New Laws Cover Guns, Abortion Drugs, Veterans, Taxes and Eggs
Dozens of new laws take effect Wednesday in Missouri. They cover a variety of topics, including shooter-preparedness in schools, a new use for drivers' cell phones and a redefinition of "eggs." Here's a look at some of the big and odd laws taking hold.
Missourians can count on paying a tax on motor vehicles, no matter where they buy them. House bill (HB)184 levies a tax on the titling of any motor vehicle (car, boat, etc.) purchased outside of Missouri. The bill comes in light of a 2012 Missouri Supreme Court decision distinguishing the local sales tax and use tax that the state previously collected money on.
Senate Bill (SB) 10 provides up to $3 million in tax breaks for amateur sports organizations (such as the NCAA), to encourage organizers to hold events in Missouri.
The Active Shooter and Intruder Response for Schools Program is created through SB 75. The bill requires schools to hold an armed intruder drill each year with local law enforcement, and requires school employees to train for handling a gunman in school. Training must be completed by 2014.
HB 533 changes many rules concerning the handling and sales of firearms.
The first part of the bill adds fire chiefs and fire protection district chiefs to the list of people able to carry and use concealed weapons without violating certain aspects of the "unlawful use of a weapon" law.
The bill also allows state employees to bring guns into a government building's parking lot, "provided that the vehicle is locked and the firearm is not visible."
The final part of the bill prohibits any local government agency, other than the county sheriff's office, from buying residents' firearms. A city government agency may set up a program like this if the city passes an ordinance, but that ordinance must require the agency to sell them to a local firearms dealer.
A measure involving abortion-inducing drugs becomes law without the governor's signature. HB 400 requires doctors or pharmacists to be physically present when a patient takes the first dose of RU-486 and similar drugs, and to make "all reasonable efforts" to be present when the patient takes the second dose.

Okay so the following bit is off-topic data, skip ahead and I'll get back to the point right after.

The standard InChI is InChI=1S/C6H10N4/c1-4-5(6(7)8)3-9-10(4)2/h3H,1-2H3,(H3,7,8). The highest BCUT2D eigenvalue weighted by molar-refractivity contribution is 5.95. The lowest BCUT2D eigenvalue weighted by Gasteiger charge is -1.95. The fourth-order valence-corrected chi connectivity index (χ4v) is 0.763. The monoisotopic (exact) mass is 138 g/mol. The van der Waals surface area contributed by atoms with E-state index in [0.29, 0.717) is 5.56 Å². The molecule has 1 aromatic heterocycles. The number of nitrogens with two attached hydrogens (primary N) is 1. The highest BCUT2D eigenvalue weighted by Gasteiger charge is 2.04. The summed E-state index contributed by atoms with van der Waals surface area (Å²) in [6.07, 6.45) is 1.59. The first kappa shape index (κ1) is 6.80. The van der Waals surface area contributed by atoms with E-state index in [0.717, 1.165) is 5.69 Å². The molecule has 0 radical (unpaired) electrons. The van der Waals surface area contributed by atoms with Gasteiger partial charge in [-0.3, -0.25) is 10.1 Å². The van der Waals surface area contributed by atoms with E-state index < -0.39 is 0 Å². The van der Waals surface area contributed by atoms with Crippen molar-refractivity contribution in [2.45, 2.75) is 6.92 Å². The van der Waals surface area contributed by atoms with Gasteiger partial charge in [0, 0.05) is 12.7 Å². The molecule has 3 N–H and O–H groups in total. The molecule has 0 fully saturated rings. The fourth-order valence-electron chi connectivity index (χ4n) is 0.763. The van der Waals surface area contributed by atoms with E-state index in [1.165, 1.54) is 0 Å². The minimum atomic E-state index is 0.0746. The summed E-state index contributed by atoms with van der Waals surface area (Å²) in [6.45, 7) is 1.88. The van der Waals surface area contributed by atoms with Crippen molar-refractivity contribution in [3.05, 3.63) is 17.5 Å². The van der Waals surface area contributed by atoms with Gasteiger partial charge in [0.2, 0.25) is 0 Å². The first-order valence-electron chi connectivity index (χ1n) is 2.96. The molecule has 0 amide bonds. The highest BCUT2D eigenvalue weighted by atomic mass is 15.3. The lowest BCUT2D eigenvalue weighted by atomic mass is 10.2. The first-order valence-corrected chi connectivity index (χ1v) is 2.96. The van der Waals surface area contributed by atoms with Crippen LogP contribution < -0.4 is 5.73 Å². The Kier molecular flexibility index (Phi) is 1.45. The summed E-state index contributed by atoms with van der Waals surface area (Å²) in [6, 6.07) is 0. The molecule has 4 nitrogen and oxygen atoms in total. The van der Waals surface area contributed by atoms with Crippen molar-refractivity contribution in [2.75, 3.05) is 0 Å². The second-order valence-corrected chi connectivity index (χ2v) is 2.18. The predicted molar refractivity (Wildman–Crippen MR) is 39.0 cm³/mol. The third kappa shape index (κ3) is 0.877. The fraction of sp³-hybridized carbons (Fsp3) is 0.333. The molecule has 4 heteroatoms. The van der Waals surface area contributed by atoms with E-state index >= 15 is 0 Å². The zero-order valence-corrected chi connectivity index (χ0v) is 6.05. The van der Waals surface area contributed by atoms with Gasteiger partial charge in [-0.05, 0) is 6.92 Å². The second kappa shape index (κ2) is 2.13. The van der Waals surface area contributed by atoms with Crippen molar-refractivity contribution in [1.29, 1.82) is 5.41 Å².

The law effectively prohibits "telemedicine" in these situations, a meeting between the physician and patient through videoconferencing and other telecommunications. The governor did not veto the bill, meaning it will go into effect Wednesday, under a rule in the Missouri Constitution.
HB 374 establishes Veteran Treatment Courts, similar to drug courts, for veterans facing substance abuse charges and crimes stemming from mental health issues. Each circuit court in the state may develop its own guidelines on when to refer a veteran to these treatment courts, which provide drug screenings and psychological help.
SB 33 allows people with mental disabilities to be accompanied by service animals in public places.
SB 117 means military veterans will receive more help with college upon leaving the armed forces. Military personnel who receive honorable or general discharges will receive in-state tuition to Missouri colleges and universities if they choose to become residents of the state.
Child custody agreements for active military personnel leaving Missouri will be protected under HB 148. The bill says one parent's deployment cannot be the sole reason for changing a couple's custody agreements. Unless a written agreement says otherwise, the custody agreement cannot be altered until 90 days after the deployed parent's tour ends.
Eighteen-year-olds across the state can now become a bit more politically active. SB 99 lowers the minimum age to run for alderman in Class 4 cities (population 500 to 2,999) from 21 to 18.
Missouri is also redefining the egg. Previously, it only considered chicken eggs as those meant for human consumption. SB 329 expands that to include goose, turkey, duck, or guinea eggs as subject to government inspection.
(Taylor Beck, Lucas Geisler, Jake Lasofsky, Elaina O'Connell, Michelle Schuelke and Addison Walton contributed to this report.)